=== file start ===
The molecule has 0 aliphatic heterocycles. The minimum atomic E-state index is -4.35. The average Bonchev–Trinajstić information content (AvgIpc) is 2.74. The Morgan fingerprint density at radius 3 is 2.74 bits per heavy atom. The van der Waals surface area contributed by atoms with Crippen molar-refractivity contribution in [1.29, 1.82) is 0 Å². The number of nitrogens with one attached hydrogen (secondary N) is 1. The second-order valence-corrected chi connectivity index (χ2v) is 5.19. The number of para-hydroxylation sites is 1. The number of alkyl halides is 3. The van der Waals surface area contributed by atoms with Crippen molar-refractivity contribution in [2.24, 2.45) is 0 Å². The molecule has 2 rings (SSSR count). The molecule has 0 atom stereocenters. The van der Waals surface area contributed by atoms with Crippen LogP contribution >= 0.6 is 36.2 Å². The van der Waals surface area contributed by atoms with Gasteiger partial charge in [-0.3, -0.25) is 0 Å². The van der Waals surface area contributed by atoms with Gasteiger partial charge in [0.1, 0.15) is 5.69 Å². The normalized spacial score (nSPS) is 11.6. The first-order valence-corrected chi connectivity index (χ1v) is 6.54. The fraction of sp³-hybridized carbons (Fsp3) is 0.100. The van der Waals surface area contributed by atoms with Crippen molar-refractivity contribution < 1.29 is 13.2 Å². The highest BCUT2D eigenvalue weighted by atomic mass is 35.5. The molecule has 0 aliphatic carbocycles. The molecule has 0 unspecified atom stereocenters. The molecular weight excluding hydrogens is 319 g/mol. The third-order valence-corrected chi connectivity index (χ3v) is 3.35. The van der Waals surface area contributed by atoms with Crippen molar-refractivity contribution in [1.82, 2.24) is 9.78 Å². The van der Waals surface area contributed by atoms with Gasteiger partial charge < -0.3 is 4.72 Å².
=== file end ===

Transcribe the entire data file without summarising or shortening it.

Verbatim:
The molecule has 0 aliphatic heterocycles. The minimum atomic E-state index is -4.35. The average Bonchev–Trinajstić information content (AvgIpc) is 2.74. The Morgan fingerprint density at radius 3 is 2.74 bits per heavy atom. The van der Waals surface area contributed by atoms with Crippen molar-refractivity contribution in [1.29, 1.82) is 0 Å². The number of nitrogens with one attached hydrogen (secondary N) is 1. The second-order valence-corrected chi connectivity index (χ2v) is 5.19. The number of para-hydroxylation sites is 1. The number of alkyl halides is 3. The van der Waals surface area contributed by atoms with Crippen molar-refractivity contribution in [2.24, 2.45) is 0 Å². The molecule has 2 rings (SSSR count). The molecule has 0 atom stereocenters. The van der Waals surface area contributed by atoms with Crippen LogP contribution >= 0.6 is 36.2 Å². The van der Waals surface area contributed by atoms with Gasteiger partial charge in [-0.3, -0.25) is 0 Å². The van der Waals surface area contributed by atoms with Gasteiger partial charge in [0.1, 0.15) is 5.69 Å². The normalized spacial score (nSPS) is 11.6. The first-order valence-corrected chi connectivity index (χ1v) is 6.54. The fraction of sp³-hybridized carbons (Fsp3) is 0.100. The van der Waals surface area contributed by atoms with Crippen molar-refractivity contribution < 1.29 is 13.2 Å². The highest BCUT2D eigenvalue weighted by atomic mass is 35.5. The molecule has 0 aliphatic carbocycles. The molecule has 0 unspecified atom stereocenters. The molecular weight excluding hydrogens is 319 g/mol. The third-order valence-corrected chi connectivity index (χ3v) is 3.35. The van der Waals surface area contributed by atoms with Crippen molar-refractivity contribution in [1.82, 2.24) is 9.78 Å². The van der Waals surface area contributed by atoms with Gasteiger partial charge < -0.3 is 4.72 Å².